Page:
Say what you like but you don't properly appreciate the change from  autumn to winter until you are retired. I know when working there are the horrors of a commute through snow and ice on occasions, whilst retirement affords the opportunity to huddle indoors and avoid the harshness of the conditions outside. However, it is in retirement that there is the time to observe what's happening outdoors as the leaves change colour and fall to the ground, and also to participate actively in the transition from one season to the next. It's certainly not the role of a calm observer either. This week, conscious of a forecast which translates into winter beginning tomorrow with plummeting temperatures and no obvious recovery for the forseeable, Mister E and I have been in a mad rush to batten the proverbial hatches.  The garden has been put to bed with the sunken vegetable beds tucked up in weed suppression fabric and the containers with tender plants moved into the greenhouse. Shrubs

A Nostalgia Trip

Image
  (Image by Blende12 on Pixabay ) I still haven't given up on my desire for a clutter free home, where everything is in order and I know where it all is. Slowly we are getting there and the last week has seen progress in what we commonly refer to as the Store Cupboard: a large walk-in narrow room, shelved from floor to ceiling, although why we felt the need to cram so much into the standing space from which to access those shelves, I honestly do not know. I am proud to say that it is now tidied and a surfeit of unnecessary paraphernalia, buried in there for two decades has, at long last, found its way to the dustbin. Whilst I wouldn't automatically descibe myself as a hoarder, there can be no doubt that I have a soft spot for sentimental items. Luckily the ageing process seems to have toughened me over the years and the accumulation of memorabilia has slowly ceased or, as in the case of photographs, gone digital. It's many years now for instance since I divested myself of

Retracing Their Footsteps

Image
(Image by Clker-Free-Vector-Images at Pixabay ) It's that time of year where our normal pattern in retirement had been to take a long distance trip to break up the winter and escape the dark nights. No such luck this year and just like 2020 it is beginning to feel as though we are once again adrift and floating lazily along. Of course if we really need the stimulation of travel, we could take a short trip here in the UK but with daylight hours reducing rapidly and the late autumnal weather as always unpredictable, it does not appeal. Instead, I am easing myself back to exercise classes with swimming and water aerobics, as well as Pilates and Yoga and snatching, so far as possible, a daily session in the garden trying to get everything to bed before the temperatures plummet below zero.  It's a strange November with nasturtiums, dianthus and pelargoniums still blooming not to mention tomatoes continuing to ripen in the unheated greenhouse. Meanwhile we are starting to see slight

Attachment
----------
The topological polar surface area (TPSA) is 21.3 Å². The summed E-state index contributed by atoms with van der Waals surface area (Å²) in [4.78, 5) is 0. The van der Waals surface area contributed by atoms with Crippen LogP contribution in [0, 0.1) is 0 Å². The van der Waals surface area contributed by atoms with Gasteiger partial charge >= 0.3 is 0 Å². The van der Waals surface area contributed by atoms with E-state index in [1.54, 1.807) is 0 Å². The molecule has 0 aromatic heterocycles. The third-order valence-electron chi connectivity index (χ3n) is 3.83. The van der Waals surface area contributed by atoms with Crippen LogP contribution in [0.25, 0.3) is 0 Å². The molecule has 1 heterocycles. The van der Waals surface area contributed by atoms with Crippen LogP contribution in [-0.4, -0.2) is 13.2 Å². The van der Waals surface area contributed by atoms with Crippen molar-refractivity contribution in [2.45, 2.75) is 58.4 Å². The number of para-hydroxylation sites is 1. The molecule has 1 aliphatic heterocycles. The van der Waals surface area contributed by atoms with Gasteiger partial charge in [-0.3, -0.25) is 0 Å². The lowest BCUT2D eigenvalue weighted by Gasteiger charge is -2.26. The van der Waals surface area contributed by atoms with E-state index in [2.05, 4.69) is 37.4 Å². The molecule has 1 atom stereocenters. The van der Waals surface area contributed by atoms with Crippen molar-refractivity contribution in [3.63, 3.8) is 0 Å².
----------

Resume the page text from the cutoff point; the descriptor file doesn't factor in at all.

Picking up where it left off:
Shocking

Image
  (Image by Heiko Stein from Pixabay ) I never thought I was somebody who could be easily shocked but perhaps I am. Certainly my scream this afternoon drew a crowd of one, as Mister E came running to establish the cause of my distress. It was a mouse! Yes, I know it was more frightened of me than I was of it, but emptying a large plant pot in the garden I was not expecting to be confronted by something with 4 legs and a tail. In true feeble style, I did what generations of ladies before me have done and let out an enormous squeal. Perhaps I'm becoming jittery. Is that a common feature of retirement? I've no idea why it should be but I certainly jumped when a firework display began at the top of the road this evening. Of course, "Remember, remember the 5th of November," I thought, although I confess that I had momentarily forgotten, meaning that the sound of the explosion in the sky startled me. As a child I used to really love the whole Bonfire Night tradition. Now i